In Jane Campion’s elegant adaptation of Thomas Savage’s novel The Power of the Dog, nature is an instrument of both wonder and violence. In 1925, the wealthy Burbank brothers, George (Jesse Plemons) and Phil (Benedict Cumberbatch), run a Montana cattle ranch. The intellectually dull George meekly endures the aggressive bluster of his Yale-educated but pointedly crude brother. (“Too stupid to go to college,” Phil barks at him at one point.) Their lives revolve around livestock and scruffy male company, seemingly stripped of finer pleasures, until George marries Rose (Kirsten Dunst), the homely widowed proprietress of a nearby inn. Rose and her son Peter (Kodi Smit-McPhee) settle at the Burbank estate, prompting Phil’s scorn.

From The Power of the Dog

The audacity of the original book comes from Savage combining a heated sibling rivalry, an illicit love story, the Western myths of male virility, and a murder mystery all within its slim pages. The earnest and disarming George aside, most of the characters carefully guard secrets in their chests. Phil performs abrasive masculinity to overcompensate for his buried desire for men. But his brutal ridicule of Peter evolves from abuse to mentorship, in a silent acknowledgment of their shared queerness. Campion handles such psychological denseness with virtuoso control, often whittling scenes to snippets of emotion and innuendo. Particularly gripping are Plemons’s sense of dogged but quiet resilience and Dunst’s protective hypersensitiveness.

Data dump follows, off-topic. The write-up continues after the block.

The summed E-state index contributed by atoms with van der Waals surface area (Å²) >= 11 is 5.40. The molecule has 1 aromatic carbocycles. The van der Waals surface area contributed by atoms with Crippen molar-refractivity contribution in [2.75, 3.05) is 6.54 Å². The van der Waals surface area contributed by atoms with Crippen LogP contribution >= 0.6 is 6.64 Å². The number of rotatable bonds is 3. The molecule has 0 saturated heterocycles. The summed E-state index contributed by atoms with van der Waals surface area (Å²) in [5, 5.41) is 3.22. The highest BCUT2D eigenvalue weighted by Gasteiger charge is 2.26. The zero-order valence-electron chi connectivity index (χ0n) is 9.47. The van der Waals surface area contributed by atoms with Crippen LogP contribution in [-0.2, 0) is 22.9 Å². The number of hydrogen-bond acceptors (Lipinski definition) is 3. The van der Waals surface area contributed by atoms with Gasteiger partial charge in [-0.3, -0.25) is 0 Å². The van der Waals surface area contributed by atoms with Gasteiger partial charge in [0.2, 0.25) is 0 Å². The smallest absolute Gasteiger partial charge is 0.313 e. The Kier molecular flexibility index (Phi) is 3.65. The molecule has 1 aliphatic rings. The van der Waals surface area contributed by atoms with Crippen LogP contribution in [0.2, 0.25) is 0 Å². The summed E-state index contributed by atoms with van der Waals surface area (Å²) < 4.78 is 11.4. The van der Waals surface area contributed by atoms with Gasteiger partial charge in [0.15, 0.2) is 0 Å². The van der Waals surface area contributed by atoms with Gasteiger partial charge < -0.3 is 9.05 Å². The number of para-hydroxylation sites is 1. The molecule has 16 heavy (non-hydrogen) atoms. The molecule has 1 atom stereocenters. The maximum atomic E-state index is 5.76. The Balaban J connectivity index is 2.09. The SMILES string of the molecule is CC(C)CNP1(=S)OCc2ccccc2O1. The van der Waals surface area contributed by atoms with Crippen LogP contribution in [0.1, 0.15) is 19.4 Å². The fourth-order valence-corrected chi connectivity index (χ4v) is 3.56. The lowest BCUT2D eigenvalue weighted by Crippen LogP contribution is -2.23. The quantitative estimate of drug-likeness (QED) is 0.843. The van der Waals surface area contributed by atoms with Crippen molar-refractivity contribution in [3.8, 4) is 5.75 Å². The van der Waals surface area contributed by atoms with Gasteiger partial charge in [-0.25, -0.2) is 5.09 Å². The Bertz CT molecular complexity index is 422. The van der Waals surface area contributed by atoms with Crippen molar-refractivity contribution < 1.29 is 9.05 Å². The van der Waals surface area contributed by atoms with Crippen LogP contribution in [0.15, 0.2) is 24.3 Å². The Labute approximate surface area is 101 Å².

The film contrasts tenderness and brutality in its many scenes involving animals. In one sequence, Rose tenderly embraces a frightened rabbit that Peter brings into the house. A cook’s helper innocently brings a carrot to feed the creature, only to find Peter dissecting its body as part of his studies for his medical degree, hinting that he has more “grit” than one may suspect. Similarly, Phil refuses to cover his hands when castrating a bull. Gloves are an operative metaphor, in fact. Rose caresses a pair of soft leather gloves. Peter uses his own set of gloves strategically. The story pits the defensive against the insensitive, and it’s not always those who fight with “gloves off” who are the most ruthless.

From The Power of the Dog

The measuredly paced direction and Ari Wagner’s airy cinematography marry the characters’ hidden anguish to the stoicism of the Montana landscape. Campion often slows down the telling to punctuate the imagery with stunning surveys of the mountains, sometimes glimpsed from the indoors through windows and doorways, suggesting limited points of view. It’s a delicious game till the very end, which casts all of Peter’s interactions with Phil in an entirely new light. It becomes clear that whether you’re showing pictures of a steely vista or telling a tale, framing is everything.

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The Power of the Dog is available to stream on Netflix.

Ela Bittencourt is a critic and cultural journalist, currently based in São Paulo. She writes on art, film and literature, often in the context of social issues and politics.